The only solution for this dilemma that I know of is to do an extra good job of surveying the boat. I've run across more boats that have had good repairs than bad. I've had cases where there were indications of the boat having been sunk, but not incontrovertible evidence, just hints. The only thing I can do is to look extra close. If there is no clear evidence and everything performs up to standard, then the best I can do is to advise the customer of the possibility, of my suspicions, and to state that I can't prove it.
If I can point to specific evidence, then I feel that I have to write that up in my report, but only after photographing it and documenting my file thoroughly. I adopt the attitude that whatever I say, I have to be able to successfully defend my words in court. If I wouldn't be comfortable saying it on a witness stand, then I don't say it. But whatever I do say, I make sure that its totally accurate and verifiable.
Properly Repaired Boats
Every year I run across at least a half-dozen boats on which I detect storm damage. Most of these are properly repaired. Whether or not a surveyor has an obligation to report these facts, or suspicions, to the buyer is a tough question to answer. When it comes to late model and very expensive boats, I find it very rare that repairs were not properly made. Usually they were so well done that only an expert could detect them. If I am totally confident that the repairs were first rate, more often than not I do not inform the customer. My reasoning is that to inform him of prior damage is often very stigmatizing and could kill the sale for no valid reason. Properly repaired damage is not a defect, and does not affect the value of the vessel, except possibly in the mind of a non expert.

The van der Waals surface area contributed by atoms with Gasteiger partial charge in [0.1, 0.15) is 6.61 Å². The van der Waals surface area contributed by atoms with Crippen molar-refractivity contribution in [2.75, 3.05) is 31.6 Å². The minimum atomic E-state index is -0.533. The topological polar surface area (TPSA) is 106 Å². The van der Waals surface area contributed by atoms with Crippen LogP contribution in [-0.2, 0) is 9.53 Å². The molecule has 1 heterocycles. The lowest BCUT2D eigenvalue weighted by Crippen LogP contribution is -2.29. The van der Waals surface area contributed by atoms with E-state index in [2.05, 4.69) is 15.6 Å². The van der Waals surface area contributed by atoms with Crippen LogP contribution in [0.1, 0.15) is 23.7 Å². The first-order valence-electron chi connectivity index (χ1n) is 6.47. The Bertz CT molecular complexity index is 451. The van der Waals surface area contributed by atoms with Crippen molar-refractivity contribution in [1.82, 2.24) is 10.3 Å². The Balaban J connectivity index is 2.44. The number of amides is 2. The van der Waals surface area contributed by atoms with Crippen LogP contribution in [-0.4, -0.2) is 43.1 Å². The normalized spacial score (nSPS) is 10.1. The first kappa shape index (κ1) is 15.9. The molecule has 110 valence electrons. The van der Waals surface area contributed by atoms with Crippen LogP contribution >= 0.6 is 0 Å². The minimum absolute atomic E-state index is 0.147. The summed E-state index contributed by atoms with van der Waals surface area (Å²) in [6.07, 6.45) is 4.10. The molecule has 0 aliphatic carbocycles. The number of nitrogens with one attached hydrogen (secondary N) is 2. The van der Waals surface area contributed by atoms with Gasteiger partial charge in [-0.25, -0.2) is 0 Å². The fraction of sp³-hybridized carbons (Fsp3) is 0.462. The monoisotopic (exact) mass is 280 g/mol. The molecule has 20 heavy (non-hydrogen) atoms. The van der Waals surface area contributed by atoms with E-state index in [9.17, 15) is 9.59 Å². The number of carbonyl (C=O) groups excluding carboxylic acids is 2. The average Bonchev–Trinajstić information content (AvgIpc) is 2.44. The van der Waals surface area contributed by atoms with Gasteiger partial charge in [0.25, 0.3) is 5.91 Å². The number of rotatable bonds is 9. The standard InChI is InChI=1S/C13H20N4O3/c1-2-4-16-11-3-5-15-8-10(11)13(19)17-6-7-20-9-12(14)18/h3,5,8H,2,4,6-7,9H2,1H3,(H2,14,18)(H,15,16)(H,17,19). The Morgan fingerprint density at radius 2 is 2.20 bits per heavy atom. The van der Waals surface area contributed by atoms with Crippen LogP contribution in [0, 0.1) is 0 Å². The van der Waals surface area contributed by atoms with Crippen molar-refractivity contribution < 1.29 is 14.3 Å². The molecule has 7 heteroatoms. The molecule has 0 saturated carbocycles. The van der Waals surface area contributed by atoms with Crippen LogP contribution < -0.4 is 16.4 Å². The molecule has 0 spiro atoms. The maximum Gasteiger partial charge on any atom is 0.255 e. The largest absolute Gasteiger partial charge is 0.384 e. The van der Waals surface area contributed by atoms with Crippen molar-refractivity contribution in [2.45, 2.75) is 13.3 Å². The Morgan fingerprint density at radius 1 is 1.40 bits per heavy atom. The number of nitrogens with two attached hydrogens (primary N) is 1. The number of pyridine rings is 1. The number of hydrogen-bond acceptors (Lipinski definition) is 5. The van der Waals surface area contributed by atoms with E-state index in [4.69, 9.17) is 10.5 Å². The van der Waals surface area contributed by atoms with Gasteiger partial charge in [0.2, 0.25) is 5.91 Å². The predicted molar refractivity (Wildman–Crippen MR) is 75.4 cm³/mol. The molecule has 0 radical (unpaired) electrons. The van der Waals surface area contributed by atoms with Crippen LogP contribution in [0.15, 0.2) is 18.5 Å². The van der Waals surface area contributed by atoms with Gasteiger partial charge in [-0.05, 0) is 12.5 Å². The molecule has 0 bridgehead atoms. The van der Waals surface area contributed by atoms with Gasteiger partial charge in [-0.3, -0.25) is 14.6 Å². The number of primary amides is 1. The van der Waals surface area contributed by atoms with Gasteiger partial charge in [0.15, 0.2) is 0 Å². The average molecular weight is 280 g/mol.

The difficulty with reporting properly completed repairs in the report is that it is likely to draw the suspicion of the lender and the insurer. They may reject the vessel or loan based only on your comments that they wrongly interpret. Or, they may come back and ask you to state that the repairs were properly made. Now you're in a box because you don't know how the repairs were made; you're only evaluating based on what you can see. And you can't see inside the laminate. So to make that statement in writing is to start sawing the branch that your perched upon.
The degree of severity of prior damage is the main criteria that I use for making my decision. That, and whether the repairs are detectable by anyone other than myself. If, for example, a 52' Hatteras had a substantial hole in the hull side, or major hull/deck joint repair work done, then I'd probably feel obligated to inform the customer, to protect myself and him. If the hull sides had just been banged and scratched up, then probably not. I draw the line between minor, moderate or major repairs. If the repairs are readily detectable, then I feel that I have to tell him. Chances are that he will eventually find out anyway, and he may be very unhappy that I didn't tell him.
Great works of art such as very old paintings have been repaired and restored so many times that of the original painting, there's not much left. That does not reduce their value. Houses and buildings have major roof damage and repairs all the time. Cars and other vehicles are also routinely repaired without the requirement for disclosure. The legal requirement for disclosure is based on the propriety of the repairs. A person can be held liable for knowingly selling defective merchandise.
The surveyor is held to essentially the same standard. Probably the best way to answer this question is to determine whether there is any possibility that the condition could result in an economic loss to the client. If it could, then the condition must be disclosed.
First posted 6/01/97 at David Pascoe's site